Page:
The Case for Repealing the Congressional Review Act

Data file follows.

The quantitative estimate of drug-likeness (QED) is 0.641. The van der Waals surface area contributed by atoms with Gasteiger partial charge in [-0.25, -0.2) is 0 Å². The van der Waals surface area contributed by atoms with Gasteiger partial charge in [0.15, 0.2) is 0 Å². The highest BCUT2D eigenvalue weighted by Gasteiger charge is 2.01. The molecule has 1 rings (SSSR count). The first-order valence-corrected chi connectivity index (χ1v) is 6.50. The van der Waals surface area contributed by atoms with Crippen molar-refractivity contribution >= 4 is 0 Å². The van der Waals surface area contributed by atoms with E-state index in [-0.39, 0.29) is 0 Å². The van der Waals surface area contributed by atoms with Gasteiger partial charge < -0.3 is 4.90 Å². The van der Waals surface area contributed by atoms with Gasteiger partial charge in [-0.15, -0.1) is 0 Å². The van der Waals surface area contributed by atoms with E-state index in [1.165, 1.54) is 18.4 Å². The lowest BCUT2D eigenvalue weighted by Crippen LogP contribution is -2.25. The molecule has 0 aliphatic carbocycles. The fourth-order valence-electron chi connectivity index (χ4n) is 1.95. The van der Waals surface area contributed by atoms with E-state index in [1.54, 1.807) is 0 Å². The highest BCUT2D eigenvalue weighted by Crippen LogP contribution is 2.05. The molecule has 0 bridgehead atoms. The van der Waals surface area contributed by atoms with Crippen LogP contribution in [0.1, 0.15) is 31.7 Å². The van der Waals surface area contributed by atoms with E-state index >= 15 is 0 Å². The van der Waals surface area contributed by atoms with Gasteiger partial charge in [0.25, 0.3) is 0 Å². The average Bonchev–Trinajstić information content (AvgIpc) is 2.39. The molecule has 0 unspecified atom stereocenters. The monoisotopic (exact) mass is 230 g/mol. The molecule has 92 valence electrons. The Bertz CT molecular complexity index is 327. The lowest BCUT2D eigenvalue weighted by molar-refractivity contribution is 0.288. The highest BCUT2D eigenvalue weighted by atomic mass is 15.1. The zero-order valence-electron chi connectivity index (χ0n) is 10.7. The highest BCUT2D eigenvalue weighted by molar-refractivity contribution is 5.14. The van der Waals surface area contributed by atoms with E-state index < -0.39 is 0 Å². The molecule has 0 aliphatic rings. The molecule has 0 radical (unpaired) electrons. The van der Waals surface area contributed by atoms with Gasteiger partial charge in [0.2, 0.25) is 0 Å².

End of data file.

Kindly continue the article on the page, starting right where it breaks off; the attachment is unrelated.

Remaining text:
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The Congressional Review Act (CRA) is often cited as a once-obscure law, but during the first four-and-a-half months of the 115th Congress, it was used to rescind fourteen administrative rules. Under the CRA, agencies are required to submit rules to Congress for review and, upon receipt, Congress has sixty legislative days to issue a joint resolution disapproving the rule. If the resolution is signed by the President, the rule is overturned. The lookback period is extended at the end of a legislative session. Trump’s Office of Management and Budget expanded the CRA by interpreting it to apply to any agency guidance that had been approved since the law’s inception in 1996 if that guidance had not been reviewed by Congress. Repealing the CRA would address several problems created by the law including its impact on rulemaking efficiency, waste of federal resources created by revoking rules that were years in the making, and regulatory uncertainty. Most importantly, it would take away a quick and dirty means to strip American citizens of the environmental, health and safety, consumer, and workplace protections administrative rules are generally designed to provide. Finally, it would avoid the possibility that vetoed rules may not be replaced due to the CRA’s prohibition on substantially similar rules. The Sunset the CRA and Restore American Protections (SCRAP) Act was introduced in 2017 and could be re-introduced by the 117th Congress. The SCRAP Act is found to be a sound policy option with no fiscal burden, but it has the potential to create political friction both with Republicans who are committed to “Congressional oversight of the Administrative State” and Democrats who are eager to use the CRA to unwind Trump-era rules. Democrats can use the CRA through the end of May 2021 and some resolutions have already been introduced. Democrats have other options to get rid of problematic rules from a prior administration. Ultimately, this analysis recommends the administration pursue a new SCRAP Act.